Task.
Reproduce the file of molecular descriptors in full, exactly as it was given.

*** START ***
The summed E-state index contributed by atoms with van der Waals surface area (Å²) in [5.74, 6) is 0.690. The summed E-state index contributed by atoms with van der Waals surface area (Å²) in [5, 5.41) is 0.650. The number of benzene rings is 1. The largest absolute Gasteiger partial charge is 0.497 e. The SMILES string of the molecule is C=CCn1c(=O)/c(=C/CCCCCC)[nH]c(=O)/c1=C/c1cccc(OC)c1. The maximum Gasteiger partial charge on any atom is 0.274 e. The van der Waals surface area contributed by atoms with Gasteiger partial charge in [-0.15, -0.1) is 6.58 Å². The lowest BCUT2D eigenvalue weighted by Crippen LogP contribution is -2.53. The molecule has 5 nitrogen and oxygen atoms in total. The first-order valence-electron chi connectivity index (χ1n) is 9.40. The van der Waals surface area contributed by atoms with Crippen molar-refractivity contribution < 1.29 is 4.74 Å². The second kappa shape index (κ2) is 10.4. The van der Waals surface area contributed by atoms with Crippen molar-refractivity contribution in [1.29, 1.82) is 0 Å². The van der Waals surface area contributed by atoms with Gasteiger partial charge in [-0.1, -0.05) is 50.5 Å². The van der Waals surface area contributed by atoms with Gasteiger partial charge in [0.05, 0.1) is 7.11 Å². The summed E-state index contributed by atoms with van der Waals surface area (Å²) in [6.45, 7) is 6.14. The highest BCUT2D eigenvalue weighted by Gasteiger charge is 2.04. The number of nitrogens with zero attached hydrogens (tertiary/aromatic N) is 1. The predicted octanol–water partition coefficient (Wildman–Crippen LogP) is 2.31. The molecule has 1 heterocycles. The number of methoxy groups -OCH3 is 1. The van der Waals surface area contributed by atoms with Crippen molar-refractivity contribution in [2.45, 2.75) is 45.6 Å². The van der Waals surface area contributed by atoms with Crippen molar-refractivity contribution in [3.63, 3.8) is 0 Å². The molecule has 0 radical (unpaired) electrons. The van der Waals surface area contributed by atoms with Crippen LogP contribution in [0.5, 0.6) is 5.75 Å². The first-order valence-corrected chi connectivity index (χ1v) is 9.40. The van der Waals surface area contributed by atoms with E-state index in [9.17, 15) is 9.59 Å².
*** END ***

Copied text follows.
The summed E-state index contributed by atoms with van der Waals surface area (Å²) in [5.74, 6) is 0.690. The summed E-state index contributed by atoms with van der Waals surface area (Å²) in [5, 5.41) is 0.650. The number of benzene rings is 1. The largest absolute Gasteiger partial charge is 0.497 e. The SMILES string of the molecule is C=CCn1c(=O)/c(=C/CCCCCC)[nH]c(=O)/c1=C/c1cccc(OC)c1. The maximum Gasteiger partial charge on any atom is 0.274 e. The van der Waals surface area contributed by atoms with Gasteiger partial charge in [-0.15, -0.1) is 6.58 Å². The lowest BCUT2D eigenvalue weighted by Crippen LogP contribution is -2.53. The molecule has 5 nitrogen and oxygen atoms in total. The first-order valence-electron chi connectivity index (χ1n) is 9.40. The van der Waals surface area contributed by atoms with Crippen molar-refractivity contribution < 1.29 is 4.74 Å². The second kappa shape index (κ2) is 10.4. The van der Waals surface area contributed by atoms with Crippen molar-refractivity contribution in [1.29, 1.82) is 0 Å². The van der Waals surface area contributed by atoms with Gasteiger partial charge in [-0.1, -0.05) is 50.5 Å². The van der Waals surface area contributed by atoms with Gasteiger partial charge in [0.05, 0.1) is 7.11 Å². The summed E-state index contributed by atoms with van der Waals surface area (Å²) in [6.45, 7) is 6.14. The highest BCUT2D eigenvalue weighted by Gasteiger charge is 2.04. The number of nitrogens with zero attached hydrogens (tertiary/aromatic N) is 1. The predicted octanol–water partition coefficient (Wildman–Crippen LogP) is 2.31. The molecule has 1 heterocycles. The number of methoxy groups -OCH3 is 1. The van der Waals surface area contributed by atoms with Crippen molar-refractivity contribution in [2.45, 2.75) is 45.6 Å². The van der Waals surface area contributed by atoms with Crippen molar-refractivity contribution in [3.63, 3.8) is 0 Å². The molecule has 0 radical (unpaired) electrons. The van der Waals surface area contributed by atoms with Crippen LogP contribution in [0.5, 0.6) is 5.75 Å². The first-order valence-corrected chi connectivity index (χ1v) is 9.40. The van der Waals surface area contributed by atoms with E-state index in [9.17, 15) is 9.59 Å².